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I'm not even sure the tail bottoming out is part of the problem because there's not a lot of travel in the suspension of a motorcoach anyways so when the tag axle is fully tucked and the drive axle is fully extended there's not enough weight on the drive tires to move the vehicle. I have this occur quite easily on my semi truck which is the same 6x2 configuration with the sole drive axle being the center one. The electronics will try to compensate automatically by dumping the tag axle air and fully inflating the drive axle to shift as much weight to the drives as possible but the reality is there's maybe 6 inches of travel in the suspension. This situation is even worse because of the long, long wheelbase - look at how much further he'd have to travel before the drive tires even begin to climb the grade and regain traction.

School buses have one advantage but two disadvantages like this type of motorcoach... A single rear axle means you don't have the situation of fighting a tag axle but school buses have so much more overhang that can drag and also there's almost no flexibility along the frame and suspension if you get into an off-camber situation. So unless you happen to have a locking rear differential on a school bus, just getting weight off one rear tire is pretty much the same scenario, you're stuck with the light wheel spinning but going nowhere.
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Old 03-30-2021, 06:33 AM   #8
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that giuy didnt stand a chance.. even if he somehow made it past, he was going to high center at the top. the only way that bus was getting in there wouldve been to hit it diagonal curbing the left side on the sidewalk and then curbing the right side at the top.. .. my little red bus rides low in comparioson to its wheels.. I have to watch every driveway I go in so i dont do this and its a shorty.. it just has small wheels and sits low.. motorcoaches have super low skirting in relation to the axle for the luggage bays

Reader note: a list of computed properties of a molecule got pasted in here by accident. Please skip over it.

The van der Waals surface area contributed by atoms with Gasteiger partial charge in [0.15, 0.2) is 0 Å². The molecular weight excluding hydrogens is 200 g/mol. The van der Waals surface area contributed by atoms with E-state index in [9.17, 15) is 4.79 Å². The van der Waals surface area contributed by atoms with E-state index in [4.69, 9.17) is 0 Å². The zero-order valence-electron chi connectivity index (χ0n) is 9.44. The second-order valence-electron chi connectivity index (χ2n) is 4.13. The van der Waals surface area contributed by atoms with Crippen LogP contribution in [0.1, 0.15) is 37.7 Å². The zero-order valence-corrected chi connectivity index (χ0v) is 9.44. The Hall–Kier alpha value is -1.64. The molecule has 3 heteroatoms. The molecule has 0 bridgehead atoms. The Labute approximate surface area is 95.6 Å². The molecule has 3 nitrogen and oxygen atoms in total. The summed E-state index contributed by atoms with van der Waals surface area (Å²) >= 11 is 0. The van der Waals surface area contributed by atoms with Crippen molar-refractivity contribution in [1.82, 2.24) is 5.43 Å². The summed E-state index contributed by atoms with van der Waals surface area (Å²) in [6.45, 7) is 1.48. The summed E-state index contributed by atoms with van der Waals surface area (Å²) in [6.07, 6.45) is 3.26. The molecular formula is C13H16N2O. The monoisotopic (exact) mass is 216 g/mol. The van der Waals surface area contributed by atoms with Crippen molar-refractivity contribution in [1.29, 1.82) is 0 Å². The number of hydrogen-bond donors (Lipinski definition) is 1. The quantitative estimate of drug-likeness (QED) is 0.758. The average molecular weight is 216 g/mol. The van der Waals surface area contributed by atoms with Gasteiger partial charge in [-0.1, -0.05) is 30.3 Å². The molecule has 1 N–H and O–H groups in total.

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Old 03-30-2021, 07:12 AM   #9
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Depends on the bus really, how much this is a problem. My rear overhang must not be that bad, I've done some pretty gnarly hills that made me nervous going up (and down!). My uncle's driveway, I was sure I'd scrape the road on the way in/out.



I also went over a low water bridge that had a dip in the beginning then a sharp incline under two car lengths later. Worst possible combination, went really slow prepared to back out of it. Somehow made it.
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Old 03-31-2021, 07:17 PM   #10
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Everything said above. dragging and digging in the rear bumper, unweighting the drive axle causes the leveling valve to dump air making it worse and removing any traction from the drive axle which is as said the middle one. Thus anchoring the rear end for good, too bad so sad. Also looks like it would high center at the top of the driveway. Trying to come out again would do the same thing so he's screwed going in and coming out.

Bottom line for me is this is a new and or very inexperienced driver. Probably both. I never attempt these kinds of drives and always park on the street curb and make them come to me. In general, any kind of parking lot is to be avoided for many reasons anyway, like the concrete curbs they love to build in them where the Coach can't make the turn, to cars parking in wrong spots so I can't make a turn, way too many reasons, so I avoid parking lots like the plague, and these kinds of entry/driveways. So Sorry, you get to walk to the bus, I'm not going in there.

And yes I've managed to do that exact thing here on a driveway that looked perfectly OK and very flat going into a bus turnaround at a school. It wasn't, and the dip at the curb was enough to hang the MCI just like this. School buses managed it fine, just not the MCI 45ft DL I was driving, Oopsie. It took a big-rig wrecker to get the thing unglued again. Coaches belong on the flat, paved, level streets, Period. Anything else and you take your chances with Senor Murphy, and he's a bastard, and loves to make our lives miserable.